we did valletta in one day, but didn't need a whole day there, and set aside half a day for mosta - a town on the way to valletta we were told had a crazy big church in it, but needed more time there; the more you know, eh. i couldn't recommend mosta more if i tried, and if i could give one bit of advice: don't go on a sunday. the rotunda of mosta has the third largest unsupported dome in the world, and was designed based on the pantheon in rome. it's a massive catholic church, and the services on sunday pretty much take up the whole morning. plus, everything else was shut outside, which - while excellent for taking photos of shutters and doors, is not excellent for eating and drinking. the church was incredible though, not least of all because of it's near miss in the second world war when a german aerial bomb dropped through the dome and fell into the church during mass, narrowly avoiding any damage, and - if you can believe it, failing to explode. it's still there (albeit it, defused), miraculously. we wandered the streets for hours, falling in love over and over and over again. do visit mosta, it's a beaut.




prickly pear is very prickly

i suppose the hint is in the name, but yeah: cacti hurts when it catches you off guard. and, not only is it a bastard to pull out of your denim jacket, you can feel those little spiky bastard needles in your skin for hours afterwards. the good news though, they're not poisonous. which is a relief. take my advice: don't climb on that rock ledge to get a better photo of the prickly pear, it will not end well.



maltese cuisine is hard to come by

the one question i failed to find the answer to while in the country is: what is the local cuisine like? one cab driver told us that traditional maltese foods are influenced by mediterranean and african foods. sure, seems reasonable - considering the geography, but then went on to tell us that lamb is traditional for malta, and the best lamb is imported from new zealand. so, yay new zealand, but.. still, what can i eat from 'round these parts? another cuisine we were assured was local, was seafood. malta's a big bloody island, of course, and yet the one seafood restaurant we found near the hotel in saint paul's bay (ocean basket) imports their fish from south africa. [update] other traditional cuisines you can expect, according to the locals and those passionate about telling me i'm wrong, over on twitter are; rabbit, swordfish, ricotta pie-type pastries called qassatat, and pastizzi (similar to a pasty, from my googling). i'm disappointed to have not tried these local dishes myself, as they certainly sound incredible, but there's always next time.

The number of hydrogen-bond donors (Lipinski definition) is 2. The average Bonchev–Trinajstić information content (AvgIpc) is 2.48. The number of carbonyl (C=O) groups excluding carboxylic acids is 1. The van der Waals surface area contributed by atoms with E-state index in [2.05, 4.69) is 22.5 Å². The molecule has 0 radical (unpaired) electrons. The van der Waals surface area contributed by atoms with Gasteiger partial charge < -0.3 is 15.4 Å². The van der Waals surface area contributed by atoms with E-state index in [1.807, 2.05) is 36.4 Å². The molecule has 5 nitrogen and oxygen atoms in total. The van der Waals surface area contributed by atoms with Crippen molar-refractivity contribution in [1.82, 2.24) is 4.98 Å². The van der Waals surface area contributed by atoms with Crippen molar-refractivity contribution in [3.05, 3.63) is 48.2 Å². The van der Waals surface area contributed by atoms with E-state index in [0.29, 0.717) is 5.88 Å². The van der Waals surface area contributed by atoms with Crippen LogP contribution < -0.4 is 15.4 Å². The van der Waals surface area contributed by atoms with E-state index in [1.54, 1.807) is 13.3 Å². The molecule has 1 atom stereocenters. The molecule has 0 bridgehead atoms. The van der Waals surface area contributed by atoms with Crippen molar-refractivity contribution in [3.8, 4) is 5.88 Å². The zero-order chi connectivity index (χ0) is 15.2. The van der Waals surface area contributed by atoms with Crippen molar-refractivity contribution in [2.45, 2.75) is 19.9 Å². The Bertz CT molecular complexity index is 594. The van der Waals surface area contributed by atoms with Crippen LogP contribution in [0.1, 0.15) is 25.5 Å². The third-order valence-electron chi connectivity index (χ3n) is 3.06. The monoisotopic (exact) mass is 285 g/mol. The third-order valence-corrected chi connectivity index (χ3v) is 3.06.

i know it doesn't sound like i enjoyed myself, but trust me: i did! it was nothing like what i was expecting, but in many ways, i think it was better as a surprise; you can never be disappointed if you never know what to expect! i would certainly suggest some proper research before you go, to make sure you don't run into the same problems we had - especially in regards to the food! my fave part of travelling is eating local cuisine, and i'm disappointed to have not been able to do that, but in no way disappointed by the country. every adventure brings something new!